Background: Patients with localized esophageal and esophagogastric junction cancer (EAC) receive chemoradiation and then surgery (trimodality, TMT) or definitive chemoradiation (bimodality, BMT). Distant metastases (DMs) are common but the details of their distribution and timing in a large cohort have not been described. Methods: 629 patients with localized EAC who had TMT or BMT were analyzed. Standard statistical methods were used to define the end points. Results: The median follow-up time was 37.2 months (interquartile range 17.8-65.0). Of 356 TMT patients, 33% (119) developed DM as their first relapse and of 273 BMT patients, 40% (109) developed DM; 91% (TMT) and 96% (BMT) of the DMs were diagnosed within 2 years of local therapy. The most common sites of DM were: lung, distant nodes, liver, peritoneal cavity, bone, brain and pleura in order of frequency. The median overall survival of TMT patients with DM was 10.2 months (95% CI 7.8-12.7) and that for BMT patients with DM was 7.8 months (95% CI 5.7-9.9). Conclusions: Following TMT or BMT, ≥33% of patients developed DMs and most of these occurred within 2 years (>90%) of local therapy. A clinical model is desirable that associates clinical parameters with a high risk for DM in TMT-eligible patients prior to surgery.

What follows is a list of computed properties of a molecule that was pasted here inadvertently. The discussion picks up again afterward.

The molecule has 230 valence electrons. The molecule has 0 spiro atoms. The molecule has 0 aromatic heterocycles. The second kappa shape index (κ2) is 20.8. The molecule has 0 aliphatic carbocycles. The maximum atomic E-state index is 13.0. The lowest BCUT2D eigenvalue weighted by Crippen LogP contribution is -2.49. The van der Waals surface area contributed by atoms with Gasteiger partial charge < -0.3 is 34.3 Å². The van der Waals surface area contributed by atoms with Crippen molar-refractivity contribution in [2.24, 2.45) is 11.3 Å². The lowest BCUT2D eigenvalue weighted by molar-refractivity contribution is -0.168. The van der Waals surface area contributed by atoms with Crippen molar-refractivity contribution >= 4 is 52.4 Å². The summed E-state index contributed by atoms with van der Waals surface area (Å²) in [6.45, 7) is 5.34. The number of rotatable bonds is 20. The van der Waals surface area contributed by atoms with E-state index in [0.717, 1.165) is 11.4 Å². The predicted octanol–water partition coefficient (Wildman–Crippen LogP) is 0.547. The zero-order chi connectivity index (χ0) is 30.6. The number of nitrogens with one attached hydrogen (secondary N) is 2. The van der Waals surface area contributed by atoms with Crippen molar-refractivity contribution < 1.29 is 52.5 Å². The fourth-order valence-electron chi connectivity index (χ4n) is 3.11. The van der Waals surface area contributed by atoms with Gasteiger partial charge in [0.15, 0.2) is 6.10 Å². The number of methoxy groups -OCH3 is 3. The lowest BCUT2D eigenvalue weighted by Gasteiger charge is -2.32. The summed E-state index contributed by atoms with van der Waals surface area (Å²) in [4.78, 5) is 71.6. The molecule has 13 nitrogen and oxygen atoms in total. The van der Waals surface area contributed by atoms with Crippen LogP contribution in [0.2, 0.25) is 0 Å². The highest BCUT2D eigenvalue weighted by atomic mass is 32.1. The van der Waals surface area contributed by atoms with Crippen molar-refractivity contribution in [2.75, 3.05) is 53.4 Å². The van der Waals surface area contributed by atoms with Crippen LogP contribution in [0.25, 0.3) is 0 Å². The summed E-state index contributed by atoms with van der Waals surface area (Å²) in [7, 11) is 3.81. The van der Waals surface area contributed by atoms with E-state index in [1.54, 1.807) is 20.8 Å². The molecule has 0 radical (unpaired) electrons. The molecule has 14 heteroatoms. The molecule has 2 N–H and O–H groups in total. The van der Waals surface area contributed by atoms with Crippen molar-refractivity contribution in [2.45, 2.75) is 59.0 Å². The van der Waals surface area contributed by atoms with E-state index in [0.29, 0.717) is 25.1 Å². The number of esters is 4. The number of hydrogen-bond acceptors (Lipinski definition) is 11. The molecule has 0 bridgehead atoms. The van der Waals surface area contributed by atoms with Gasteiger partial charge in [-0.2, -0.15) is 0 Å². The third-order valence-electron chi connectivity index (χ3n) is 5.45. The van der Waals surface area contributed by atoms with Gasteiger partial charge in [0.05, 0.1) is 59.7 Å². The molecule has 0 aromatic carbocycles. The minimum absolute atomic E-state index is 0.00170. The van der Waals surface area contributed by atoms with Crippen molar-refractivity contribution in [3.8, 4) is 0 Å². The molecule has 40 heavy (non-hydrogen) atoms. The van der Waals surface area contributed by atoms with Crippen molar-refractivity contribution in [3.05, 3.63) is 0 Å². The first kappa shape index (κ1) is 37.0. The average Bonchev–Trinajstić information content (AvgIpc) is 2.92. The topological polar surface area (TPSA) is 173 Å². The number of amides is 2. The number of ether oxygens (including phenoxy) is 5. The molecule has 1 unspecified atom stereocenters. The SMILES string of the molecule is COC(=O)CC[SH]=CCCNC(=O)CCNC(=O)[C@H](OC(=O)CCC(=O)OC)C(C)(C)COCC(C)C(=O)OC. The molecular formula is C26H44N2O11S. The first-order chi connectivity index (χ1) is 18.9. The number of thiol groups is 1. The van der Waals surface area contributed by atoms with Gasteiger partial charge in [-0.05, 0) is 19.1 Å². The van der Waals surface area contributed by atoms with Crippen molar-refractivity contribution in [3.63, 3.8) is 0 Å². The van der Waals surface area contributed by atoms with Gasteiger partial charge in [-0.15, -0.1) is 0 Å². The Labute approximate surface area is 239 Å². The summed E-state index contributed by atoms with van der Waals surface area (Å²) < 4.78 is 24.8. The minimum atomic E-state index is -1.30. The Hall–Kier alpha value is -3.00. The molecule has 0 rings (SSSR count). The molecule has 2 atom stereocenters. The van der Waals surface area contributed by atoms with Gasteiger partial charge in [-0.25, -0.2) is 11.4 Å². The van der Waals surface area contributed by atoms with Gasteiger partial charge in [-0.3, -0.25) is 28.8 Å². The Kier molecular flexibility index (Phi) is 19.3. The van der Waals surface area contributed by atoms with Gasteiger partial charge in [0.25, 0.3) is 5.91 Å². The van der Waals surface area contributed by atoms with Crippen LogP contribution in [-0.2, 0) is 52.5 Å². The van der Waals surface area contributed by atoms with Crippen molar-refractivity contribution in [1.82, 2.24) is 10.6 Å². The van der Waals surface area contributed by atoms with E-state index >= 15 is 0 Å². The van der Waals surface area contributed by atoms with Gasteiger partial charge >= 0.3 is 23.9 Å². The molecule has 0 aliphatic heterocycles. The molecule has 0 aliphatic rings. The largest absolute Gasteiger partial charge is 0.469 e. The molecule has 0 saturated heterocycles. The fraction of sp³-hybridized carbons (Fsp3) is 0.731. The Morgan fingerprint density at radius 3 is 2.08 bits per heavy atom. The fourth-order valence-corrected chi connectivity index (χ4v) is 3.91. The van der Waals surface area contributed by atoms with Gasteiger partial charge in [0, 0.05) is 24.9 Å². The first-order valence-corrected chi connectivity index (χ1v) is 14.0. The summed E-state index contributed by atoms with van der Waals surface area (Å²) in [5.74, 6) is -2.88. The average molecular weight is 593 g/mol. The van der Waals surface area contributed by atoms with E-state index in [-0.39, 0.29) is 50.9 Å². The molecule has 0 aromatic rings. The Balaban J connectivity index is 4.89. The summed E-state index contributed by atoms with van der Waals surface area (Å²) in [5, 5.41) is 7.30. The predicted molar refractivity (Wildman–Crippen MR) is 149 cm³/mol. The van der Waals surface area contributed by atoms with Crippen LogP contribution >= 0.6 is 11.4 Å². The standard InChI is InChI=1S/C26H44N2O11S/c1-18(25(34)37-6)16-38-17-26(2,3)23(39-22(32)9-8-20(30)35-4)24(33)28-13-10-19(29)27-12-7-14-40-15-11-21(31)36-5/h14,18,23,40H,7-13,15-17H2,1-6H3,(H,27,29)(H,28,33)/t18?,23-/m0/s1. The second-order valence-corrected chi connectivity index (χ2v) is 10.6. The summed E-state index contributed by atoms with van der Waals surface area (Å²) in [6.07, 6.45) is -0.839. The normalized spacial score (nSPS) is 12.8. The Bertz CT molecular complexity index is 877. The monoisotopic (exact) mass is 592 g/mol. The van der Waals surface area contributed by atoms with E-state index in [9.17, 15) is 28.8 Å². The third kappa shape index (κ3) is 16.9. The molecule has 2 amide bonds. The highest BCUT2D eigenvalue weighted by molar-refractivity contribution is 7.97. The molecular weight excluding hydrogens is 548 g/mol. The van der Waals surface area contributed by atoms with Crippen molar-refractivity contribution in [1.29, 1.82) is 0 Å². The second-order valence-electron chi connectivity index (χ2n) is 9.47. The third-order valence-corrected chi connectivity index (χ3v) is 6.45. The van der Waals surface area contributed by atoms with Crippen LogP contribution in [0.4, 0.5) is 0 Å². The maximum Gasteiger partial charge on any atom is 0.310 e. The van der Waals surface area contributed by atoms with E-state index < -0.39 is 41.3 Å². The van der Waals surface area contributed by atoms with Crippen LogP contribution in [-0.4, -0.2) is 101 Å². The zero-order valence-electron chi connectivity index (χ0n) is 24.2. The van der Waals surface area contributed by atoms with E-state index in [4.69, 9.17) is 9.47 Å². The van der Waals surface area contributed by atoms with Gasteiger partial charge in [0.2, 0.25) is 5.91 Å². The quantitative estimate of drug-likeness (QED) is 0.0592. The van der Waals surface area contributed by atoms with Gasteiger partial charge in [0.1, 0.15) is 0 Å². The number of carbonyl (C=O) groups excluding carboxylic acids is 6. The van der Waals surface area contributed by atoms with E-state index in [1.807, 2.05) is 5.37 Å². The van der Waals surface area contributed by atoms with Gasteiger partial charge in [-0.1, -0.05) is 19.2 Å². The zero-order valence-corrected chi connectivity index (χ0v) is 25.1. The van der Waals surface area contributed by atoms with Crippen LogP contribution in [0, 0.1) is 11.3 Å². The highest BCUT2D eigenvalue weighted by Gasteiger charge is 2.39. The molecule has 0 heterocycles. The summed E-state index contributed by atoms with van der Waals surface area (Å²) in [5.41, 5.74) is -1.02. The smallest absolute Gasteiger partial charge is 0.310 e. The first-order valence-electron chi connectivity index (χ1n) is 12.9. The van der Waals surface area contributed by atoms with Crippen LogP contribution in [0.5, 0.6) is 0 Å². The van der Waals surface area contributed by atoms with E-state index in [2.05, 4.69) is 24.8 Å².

Patients with esophageal and/or esophagogastric junction cancer (EAC) often have poor prognosis even when the cancer is localized. The incidence of EAC continues to rise in the USA; in 2013, an estimated 17,790 people were diagnosed with the disease and there were 15,210 deaths [1]. When EAC is localized, patients are treated with preoperative chemoradiation (trimodality therapy, TMT) or definitive chemoradiation (bimodality therapy, BMT) [2,3,4]. We reported that distant metastases (DMs) are fairly frequent after TMT and BMT [5,6,7]. Detailed information on the timing and exact frequency of DMs in this patient population has not been fully reported. We report here on the frequency, sites and timing of DMs in a large cohort of patients. Our ultimate goal is to develop a clinical model that will associate clinical parameters with a high likelihood of DM, prior to local therapy or surgery. If such a clinical model is established, it may provide an opportunity to properly select therapies for the high-risk subset. Currently, no such model exists.